Insects winning the battle

Hello all!
I only have a very small east-facing balcony and this was my second year trying to grow vegetables (lettuce, rocket, radishes, beetroot, kale, swiss chard and carrots). I say trying because the results have not been spectacular. Of course, in such a small space (about 4ft x 3ft), you can’t expect too much. But there are so many pests attracted to my balcony that it feels like I’m fighting a losing battle. This year I’ve had aphids, whitefly, weevils, leaf miners and caterpillars happily munching on my veg and, in some cases, destroying them completely. On top of that, my swiss chard is now covered in powdery mildew.

There’s not really enough space to grow a variety a flowers in addition to veg. I have a few (fuchsia, lavender, marigolds, campanula) and I see hoverflies and bees, but no ladybirds.

Netting is an option, but it doesn’t look very good and I enjoy sitting out on the balcony and looking at the plants. It’s my only outdoor space.

Honestly, I’m thinking of giving up on veg and growing flowers only. Maybe some spaces really are too small to grow veg? I wonder, does a larger space create a better ecosystem to prevent pest problems? What would you recommend growing in extremely limited spaces? Is there any way to stop my balcony from being an all-you-can-eat buffet?

Any advice would be greatly appreciated, so I can decide what to do next year.

Hi there! I feel your frustration, but don’t give up! I grow veg on an east facing terrace which is larger but enclosed by glass balustrades. I’m afraid that this means that the air flow is reduced, and this makes it an ideal environment for insects and mildew. I have reduced my expectations and now grow mostly salad leaves, pea shoots, tomatoes and herbs. I usually manage to overwinter some cavelo nero kale and Swiss chard but otherwise nothing much over the winter. You will need to be vigilant and deal with any infestations at the earliest signs of them beginning. My cucumbers and beans quickly succumbed to red spider mite this year so I am going to have to clean thoroughly and use a biological control next year.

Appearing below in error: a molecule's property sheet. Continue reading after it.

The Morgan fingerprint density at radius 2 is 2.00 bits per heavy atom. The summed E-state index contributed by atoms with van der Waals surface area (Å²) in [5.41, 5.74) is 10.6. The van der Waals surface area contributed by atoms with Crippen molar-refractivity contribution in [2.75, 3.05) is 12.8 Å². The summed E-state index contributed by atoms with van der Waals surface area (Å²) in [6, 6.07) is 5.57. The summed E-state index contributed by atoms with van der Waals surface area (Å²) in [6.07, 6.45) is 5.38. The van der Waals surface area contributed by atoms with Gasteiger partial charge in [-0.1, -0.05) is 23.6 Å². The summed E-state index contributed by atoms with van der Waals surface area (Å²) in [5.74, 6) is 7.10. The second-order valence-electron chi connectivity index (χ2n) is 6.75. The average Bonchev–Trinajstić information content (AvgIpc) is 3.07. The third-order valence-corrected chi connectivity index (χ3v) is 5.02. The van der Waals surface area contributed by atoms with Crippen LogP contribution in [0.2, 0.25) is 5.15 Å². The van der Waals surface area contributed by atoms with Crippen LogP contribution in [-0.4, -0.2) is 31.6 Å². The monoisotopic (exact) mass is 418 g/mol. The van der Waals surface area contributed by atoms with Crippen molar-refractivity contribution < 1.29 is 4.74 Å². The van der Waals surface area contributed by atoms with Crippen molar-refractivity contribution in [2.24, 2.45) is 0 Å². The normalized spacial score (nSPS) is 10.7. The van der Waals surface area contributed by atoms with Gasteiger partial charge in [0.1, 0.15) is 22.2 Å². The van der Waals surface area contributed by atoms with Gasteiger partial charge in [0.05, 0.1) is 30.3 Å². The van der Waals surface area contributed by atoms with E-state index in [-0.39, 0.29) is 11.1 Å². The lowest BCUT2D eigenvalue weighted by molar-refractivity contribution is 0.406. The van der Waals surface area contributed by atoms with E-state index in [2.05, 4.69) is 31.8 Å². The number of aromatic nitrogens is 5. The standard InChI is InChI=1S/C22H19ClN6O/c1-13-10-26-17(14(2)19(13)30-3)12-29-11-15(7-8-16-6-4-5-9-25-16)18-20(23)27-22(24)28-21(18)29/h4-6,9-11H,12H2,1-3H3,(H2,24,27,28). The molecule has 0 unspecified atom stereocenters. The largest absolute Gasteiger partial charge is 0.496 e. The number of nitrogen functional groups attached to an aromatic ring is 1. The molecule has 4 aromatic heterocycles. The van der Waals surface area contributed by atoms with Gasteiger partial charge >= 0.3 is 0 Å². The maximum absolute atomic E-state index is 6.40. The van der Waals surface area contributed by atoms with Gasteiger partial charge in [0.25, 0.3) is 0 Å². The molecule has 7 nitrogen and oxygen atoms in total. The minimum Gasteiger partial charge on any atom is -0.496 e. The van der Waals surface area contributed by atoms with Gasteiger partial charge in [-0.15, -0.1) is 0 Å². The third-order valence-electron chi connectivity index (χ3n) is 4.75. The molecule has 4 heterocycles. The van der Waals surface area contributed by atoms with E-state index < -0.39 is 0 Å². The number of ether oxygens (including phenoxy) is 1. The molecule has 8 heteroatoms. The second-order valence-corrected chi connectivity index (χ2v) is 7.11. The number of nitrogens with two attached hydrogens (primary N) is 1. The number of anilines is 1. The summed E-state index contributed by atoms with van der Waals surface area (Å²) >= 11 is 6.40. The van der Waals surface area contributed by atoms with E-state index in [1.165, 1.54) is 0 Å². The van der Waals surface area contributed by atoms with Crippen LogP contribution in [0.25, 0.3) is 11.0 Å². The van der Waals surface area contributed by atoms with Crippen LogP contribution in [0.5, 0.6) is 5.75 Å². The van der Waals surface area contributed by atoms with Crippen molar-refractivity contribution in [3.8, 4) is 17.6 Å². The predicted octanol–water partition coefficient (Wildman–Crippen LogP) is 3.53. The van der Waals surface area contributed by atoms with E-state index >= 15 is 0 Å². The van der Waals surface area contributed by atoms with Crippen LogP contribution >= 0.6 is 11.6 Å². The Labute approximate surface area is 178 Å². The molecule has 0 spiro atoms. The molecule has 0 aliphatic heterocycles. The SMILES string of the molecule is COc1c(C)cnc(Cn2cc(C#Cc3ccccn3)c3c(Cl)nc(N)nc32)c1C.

I often think that I will give up, but then when spring comes the urge to grow something edible takes over again!

I really do feel for you both. Balcony growing is not easy - either they are too windy or not windy enough, too hot or too cold, too wet, or too dry. Is the balcony 4 x 3 or is that the growing space when you’ve got your chairs and table out? I find growing around the chair is usually better than chair at one end and plants at the other, just for air circulation. Given the time of year I think I’d stick to hardy herbs over the winter. Thyme and rosemary are great balcony plants because their natural habitat is rocky hillsides. And parsley is realty easy too. As are marjoram and oregano - not quite the same thing although they are very closely related. Marjoram as a more gentle flavour If you don’t get frost on your balcony you should be able to manage mint and sage through the winter. And lavender is another plant that enjoys those winter hillsides. Of course it is easier to have a good eco system if you have more space, but actually hoverflies will do more to protect your plants in a small space than ladybirds will. Do you have bird feeders out? bluetits are great for keeping aphid numbers down. On the powdery mildew front spraying the upper and lower surfaces of the leaves with water will help to control it, or you can go in more aggressively with one part milk to three parts water but on a balcony this can lead to less than desirable smells. As can garlic based sprays. Forensic gardener your best bet to deal with spider mite in a small area is (after the cleanup you mention), making sure you mist under the leaves morning and evening. They hate cool damp conditions.